United States
 Environmental Protection
Robert S. Kerr Environmental
Research Laboratory
Ada OK 74820
Research and Development
EPA-600/S2-83-009  Apr. 1983
 Project Summary
Considerations  in  Granular
Activated  Carbon Treatment
of Combined  Industrial
 M. D. Piwoni, C. C. Lin, and W. H. Vick
  This project was initiated to investi-
gate  competitive  adsorption
phenomena and their potential impact
on  the  feasibility  of  treatment  of
combined industrial  wastewater
effluents by granular activated carbon
(GAC). Bench-scale laboratory and field
site studies were conducted to evaluate
the extent of competitive adsorption in
GAC columns.
  Laboratory studies  examined
competitive adsorption of toxic organic
chemicals from simple deionized and
complex combined  industrial
wastewater  effluent  matrices.
Chemicals, selected from a list of those
previously identified as occurring in the
wastewater. were chosen to represent a
broad range of structural and chemical
characteristics. These compounds were
spiked into the test  matrices. Results
indicated  substantial suppression  of
adsorption, and, in  some cases, the
occurrence of desorption, of some
components by other components of
the test matrix.
  Unspiked  wastewater was run
through  scaled-up GAC columns in
field  studies.  Fractionation  of  the
columns and analysis of the  fractions
revealed a transport pattern through the
column that, in general, reflected the
observations made  during the
laboratory studies using  spiked
  This Project Summary was developed
by EPA's Robert S. Kerr Environmental
Research Laboratory, Ada. OK,  to
announce key findings of the research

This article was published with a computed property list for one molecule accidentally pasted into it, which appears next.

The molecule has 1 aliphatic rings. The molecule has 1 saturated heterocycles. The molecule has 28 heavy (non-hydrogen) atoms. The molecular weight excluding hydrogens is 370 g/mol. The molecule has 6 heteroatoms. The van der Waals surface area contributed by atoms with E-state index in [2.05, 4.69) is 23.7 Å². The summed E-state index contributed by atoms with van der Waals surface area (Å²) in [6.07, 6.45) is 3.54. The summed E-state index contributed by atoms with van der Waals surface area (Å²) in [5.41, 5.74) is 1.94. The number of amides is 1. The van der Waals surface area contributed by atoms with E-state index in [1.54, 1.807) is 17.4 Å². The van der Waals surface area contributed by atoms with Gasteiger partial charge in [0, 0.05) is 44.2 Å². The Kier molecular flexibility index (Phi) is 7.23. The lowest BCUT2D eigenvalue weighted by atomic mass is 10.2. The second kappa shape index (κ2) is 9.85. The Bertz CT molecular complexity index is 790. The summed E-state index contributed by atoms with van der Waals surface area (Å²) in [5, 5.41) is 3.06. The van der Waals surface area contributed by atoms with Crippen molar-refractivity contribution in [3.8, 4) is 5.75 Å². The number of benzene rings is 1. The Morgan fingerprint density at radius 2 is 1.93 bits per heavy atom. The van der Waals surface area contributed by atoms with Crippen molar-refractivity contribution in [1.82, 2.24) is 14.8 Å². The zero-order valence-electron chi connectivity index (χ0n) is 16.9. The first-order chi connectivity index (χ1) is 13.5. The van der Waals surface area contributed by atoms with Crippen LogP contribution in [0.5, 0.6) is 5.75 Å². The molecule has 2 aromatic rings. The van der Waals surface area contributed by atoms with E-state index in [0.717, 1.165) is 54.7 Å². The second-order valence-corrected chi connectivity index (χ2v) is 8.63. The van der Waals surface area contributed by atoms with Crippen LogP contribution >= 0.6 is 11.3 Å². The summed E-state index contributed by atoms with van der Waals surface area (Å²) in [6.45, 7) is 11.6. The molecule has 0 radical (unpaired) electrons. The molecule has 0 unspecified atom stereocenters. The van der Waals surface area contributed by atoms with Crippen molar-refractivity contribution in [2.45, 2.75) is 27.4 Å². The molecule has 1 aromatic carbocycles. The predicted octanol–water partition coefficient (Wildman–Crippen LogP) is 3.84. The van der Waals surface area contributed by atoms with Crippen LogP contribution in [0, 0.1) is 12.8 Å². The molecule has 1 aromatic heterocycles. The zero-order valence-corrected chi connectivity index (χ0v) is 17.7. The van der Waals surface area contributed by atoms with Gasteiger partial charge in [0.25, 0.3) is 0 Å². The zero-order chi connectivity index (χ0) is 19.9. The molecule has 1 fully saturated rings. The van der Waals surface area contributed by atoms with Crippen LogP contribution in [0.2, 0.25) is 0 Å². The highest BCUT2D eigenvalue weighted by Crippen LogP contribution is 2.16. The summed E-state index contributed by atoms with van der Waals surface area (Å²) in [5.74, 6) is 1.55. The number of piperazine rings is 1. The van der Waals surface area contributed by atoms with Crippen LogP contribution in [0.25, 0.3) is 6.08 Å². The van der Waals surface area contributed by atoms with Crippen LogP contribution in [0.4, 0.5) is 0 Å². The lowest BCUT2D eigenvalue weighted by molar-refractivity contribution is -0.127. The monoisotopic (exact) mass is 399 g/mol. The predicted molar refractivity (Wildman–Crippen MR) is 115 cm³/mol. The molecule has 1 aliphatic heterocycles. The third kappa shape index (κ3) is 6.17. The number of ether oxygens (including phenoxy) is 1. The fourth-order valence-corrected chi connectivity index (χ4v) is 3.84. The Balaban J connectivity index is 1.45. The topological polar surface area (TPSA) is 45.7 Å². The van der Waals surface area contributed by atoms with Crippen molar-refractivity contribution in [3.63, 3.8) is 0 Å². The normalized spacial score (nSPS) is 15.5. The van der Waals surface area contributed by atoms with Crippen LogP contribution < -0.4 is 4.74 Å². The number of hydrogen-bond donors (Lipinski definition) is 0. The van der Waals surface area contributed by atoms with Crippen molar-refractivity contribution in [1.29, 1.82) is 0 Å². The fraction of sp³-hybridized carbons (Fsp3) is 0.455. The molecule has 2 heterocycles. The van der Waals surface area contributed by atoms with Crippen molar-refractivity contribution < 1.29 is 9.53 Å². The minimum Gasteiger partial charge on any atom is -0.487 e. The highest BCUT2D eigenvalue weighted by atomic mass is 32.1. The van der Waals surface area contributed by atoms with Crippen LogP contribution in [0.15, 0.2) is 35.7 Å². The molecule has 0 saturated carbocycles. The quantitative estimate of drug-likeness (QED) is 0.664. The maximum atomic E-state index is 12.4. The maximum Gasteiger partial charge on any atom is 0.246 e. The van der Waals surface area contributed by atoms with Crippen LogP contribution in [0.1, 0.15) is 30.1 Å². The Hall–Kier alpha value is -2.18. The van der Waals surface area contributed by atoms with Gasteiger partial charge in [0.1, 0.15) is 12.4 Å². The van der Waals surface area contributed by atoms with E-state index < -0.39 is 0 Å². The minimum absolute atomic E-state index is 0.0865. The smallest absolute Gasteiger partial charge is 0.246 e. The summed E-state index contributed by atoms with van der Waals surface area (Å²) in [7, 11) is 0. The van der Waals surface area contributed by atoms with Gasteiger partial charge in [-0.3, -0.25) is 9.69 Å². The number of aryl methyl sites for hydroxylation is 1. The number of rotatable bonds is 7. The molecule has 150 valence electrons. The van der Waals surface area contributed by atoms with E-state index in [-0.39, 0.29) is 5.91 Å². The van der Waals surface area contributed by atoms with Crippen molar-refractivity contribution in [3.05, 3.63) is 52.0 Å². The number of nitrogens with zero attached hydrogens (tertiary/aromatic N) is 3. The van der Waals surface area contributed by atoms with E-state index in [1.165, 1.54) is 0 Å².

project that is fully  documented in a
separate report of the same title (see
Project Report ordering information at

  GAC column treatment has been under
consideration by the U.S. Environmental
Protection Agency (EPA) Effluent Guide-
lines Division as a feasible alternative for
removing low levels  of toxic  organic
compounds from complex industrial waste-
water effluents. Although the effective-
ness of GAC treatment has been clearly
demonstrated in drinking water applica-
tions, questions remain as to the appli-
cation of this methodology to considerably
more complex matrices. Competition for
adsorption sites between toxic organic
components and other organics in the
matrix  could  reduce the  removal
efficiency for compounds of concern. The
result would be premature column break-
through, and, consequently, more
frequent carbon regeneration.
  This  study examined   competitive
adsorption and its significance in treating
complex wastewaters. Bench-scale
laboratory  and  field studies were
conducted to evaluate the phenomena
and to determine the suitability of con-
ventional parameters  for  monitoring
column breakthrough.

  1.  Competition for adsorption sites on
     the carbon  surface   results  in
     certain  organic  solutes  being
     retained on the column at  the
     expense of other organics. In some

         cases, low affinity organics were
         desorbed from the carbon resulting
         in   effluent   concentrations   in
         excess of  influent levels.

     2.   The success of certain-organics in
         competing for adsorption  sites is
         related to their aqueous solubility
         and their  relative column influent
         concentrations.   Low  solubility
         components  showed  the  highest
         affinity for  the carbon although
         lower affinity compounds at higher
         relative  influent  concentrations
         are more  effective competitors.

     3.   The presence of the nondescript
         organic matrix in the wastewater
         substantially  lowered  carbon
         capacity  for  spiked  components
         when the latter were added to the
         wastewater at relatively low(5/ym)
         concentrations. At higher (100/urn)
         concentrations,  little  effect  on
         carbon capacity, compared to deion-